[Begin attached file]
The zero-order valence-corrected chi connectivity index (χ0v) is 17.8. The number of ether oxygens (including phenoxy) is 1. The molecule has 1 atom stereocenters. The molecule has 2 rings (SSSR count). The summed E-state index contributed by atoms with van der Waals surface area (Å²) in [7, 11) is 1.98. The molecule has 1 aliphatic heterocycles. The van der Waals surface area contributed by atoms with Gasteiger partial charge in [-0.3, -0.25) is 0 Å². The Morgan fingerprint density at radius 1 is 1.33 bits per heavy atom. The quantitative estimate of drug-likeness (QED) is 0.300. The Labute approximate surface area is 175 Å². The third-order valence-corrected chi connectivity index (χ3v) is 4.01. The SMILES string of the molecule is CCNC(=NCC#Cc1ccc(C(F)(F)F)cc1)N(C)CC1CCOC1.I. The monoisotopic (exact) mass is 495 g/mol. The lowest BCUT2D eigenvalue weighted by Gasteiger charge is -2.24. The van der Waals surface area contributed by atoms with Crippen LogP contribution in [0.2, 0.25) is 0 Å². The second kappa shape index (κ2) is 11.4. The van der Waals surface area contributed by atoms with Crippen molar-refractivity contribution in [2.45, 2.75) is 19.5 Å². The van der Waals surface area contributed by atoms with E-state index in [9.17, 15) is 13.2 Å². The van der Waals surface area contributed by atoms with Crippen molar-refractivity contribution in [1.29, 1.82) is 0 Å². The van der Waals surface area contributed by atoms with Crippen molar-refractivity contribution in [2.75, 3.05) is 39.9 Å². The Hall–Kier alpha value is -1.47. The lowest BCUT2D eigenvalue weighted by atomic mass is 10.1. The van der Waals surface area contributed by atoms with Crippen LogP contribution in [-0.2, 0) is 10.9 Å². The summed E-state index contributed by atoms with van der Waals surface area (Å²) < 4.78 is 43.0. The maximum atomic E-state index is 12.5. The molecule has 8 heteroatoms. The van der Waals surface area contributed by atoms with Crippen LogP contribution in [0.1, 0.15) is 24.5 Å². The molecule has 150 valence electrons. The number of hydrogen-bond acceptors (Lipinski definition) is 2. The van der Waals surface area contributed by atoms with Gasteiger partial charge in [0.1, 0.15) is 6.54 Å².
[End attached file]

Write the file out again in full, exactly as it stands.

The zero-order valence-corrected chi connectivity index (χ0v) is 17.8. The number of ether oxygens (including phenoxy) is 1. The molecule has 1 atom stereocenters. The molecule has 2 rings (SSSR count). The summed E-state index contributed by atoms with van der Waals surface area (Å²) in [7, 11) is 1.98. The molecule has 1 aliphatic heterocycles. The van der Waals surface area contributed by atoms with Gasteiger partial charge in [-0.3, -0.25) is 0 Å². The Morgan fingerprint density at radius 1 is 1.33 bits per heavy atom. The quantitative estimate of drug-likeness (QED) is 0.300. The Labute approximate surface area is 175 Å². The third-order valence-corrected chi connectivity index (χ3v) is 4.01. The SMILES string of the molecule is CCNC(=NCC#Cc1ccc(C(F)(F)F)cc1)N(C)CC1CCOC1.I. The monoisotopic (exact) mass is 495 g/mol. The lowest BCUT2D eigenvalue weighted by Gasteiger charge is -2.24. The van der Waals surface area contributed by atoms with Crippen LogP contribution in [0.2, 0.25) is 0 Å². The second kappa shape index (κ2) is 11.4. The van der Waals surface area contributed by atoms with Crippen molar-refractivity contribution in [2.45, 2.75) is 19.5 Å². The van der Waals surface area contributed by atoms with E-state index in [9.17, 15) is 13.2 Å². The van der Waals surface area contributed by atoms with Crippen molar-refractivity contribution in [1.29, 1.82) is 0 Å². The van der Waals surface area contributed by atoms with Crippen molar-refractivity contribution in [2.75, 3.05) is 39.9 Å². The Hall–Kier alpha value is -1.47. The lowest BCUT2D eigenvalue weighted by atomic mass is 10.1. The van der Waals surface area contributed by atoms with Crippen LogP contribution in [-0.2, 0) is 10.9 Å². The summed E-state index contributed by atoms with van der Waals surface area (Å²) < 4.78 is 43.0. The maximum atomic E-state index is 12.5. The molecule has 8 heteroatoms. The van der Waals surface area contributed by atoms with Crippen LogP contribution in [0.1, 0.15) is 24.5 Å². The molecule has 150 valence electrons. The number of hydrogen-bond acceptors (Lipinski definition) is 2. The van der Waals surface area contributed by atoms with Gasteiger partial charge in [0.1, 0.15) is 6.54 Å².